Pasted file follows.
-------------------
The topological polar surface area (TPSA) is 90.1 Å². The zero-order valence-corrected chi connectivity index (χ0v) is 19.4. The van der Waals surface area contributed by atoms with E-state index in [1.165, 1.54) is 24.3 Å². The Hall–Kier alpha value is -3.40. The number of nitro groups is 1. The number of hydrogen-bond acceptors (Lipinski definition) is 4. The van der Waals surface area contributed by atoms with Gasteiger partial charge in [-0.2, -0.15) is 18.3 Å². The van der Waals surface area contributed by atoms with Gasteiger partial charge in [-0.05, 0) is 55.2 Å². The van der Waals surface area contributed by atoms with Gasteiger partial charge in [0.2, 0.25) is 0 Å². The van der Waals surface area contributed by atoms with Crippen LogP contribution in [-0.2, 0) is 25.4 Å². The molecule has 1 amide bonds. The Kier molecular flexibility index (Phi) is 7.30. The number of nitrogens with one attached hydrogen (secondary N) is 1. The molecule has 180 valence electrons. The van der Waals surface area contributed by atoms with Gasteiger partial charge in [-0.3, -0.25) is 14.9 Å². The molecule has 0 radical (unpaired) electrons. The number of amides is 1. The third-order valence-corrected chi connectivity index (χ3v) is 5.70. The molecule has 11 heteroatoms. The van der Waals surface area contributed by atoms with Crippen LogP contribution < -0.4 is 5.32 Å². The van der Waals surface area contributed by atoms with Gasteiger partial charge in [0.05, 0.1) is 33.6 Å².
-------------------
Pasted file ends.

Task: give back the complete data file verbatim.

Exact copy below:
The topological polar surface area (TPSA) is 90.1 Å². The zero-order valence-corrected chi connectivity index (χ0v) is 19.4. The van der Waals surface area contributed by atoms with E-state index in [1.165, 1.54) is 24.3 Å². The Hall–Kier alpha value is -3.40. The number of nitro groups is 1. The number of hydrogen-bond acceptors (Lipinski definition) is 4. The van der Waals surface area contributed by atoms with Gasteiger partial charge in [-0.2, -0.15) is 18.3 Å². The van der Waals surface area contributed by atoms with Gasteiger partial charge in [-0.05, 0) is 55.2 Å². The van der Waals surface area contributed by atoms with Gasteiger partial charge in [0.2, 0.25) is 0 Å². The van der Waals surface area contributed by atoms with Crippen LogP contribution in [-0.2, 0) is 25.4 Å². The molecule has 1 amide bonds. The Kier molecular flexibility index (Phi) is 7.30. The number of nitrogens with one attached hydrogen (secondary N) is 1. The molecule has 180 valence electrons. The van der Waals surface area contributed by atoms with Gasteiger partial charge in [-0.3, -0.25) is 14.9 Å². The molecule has 0 radical (unpaired) electrons. The number of amides is 1. The third-order valence-corrected chi connectivity index (χ3v) is 5.70. The molecule has 11 heteroatoms. The van der Waals surface area contributed by atoms with Crippen LogP contribution < -0.4 is 5.32 Å². The van der Waals surface area contributed by atoms with Gasteiger partial charge in [0.05, 0.1) is 33.6 Å².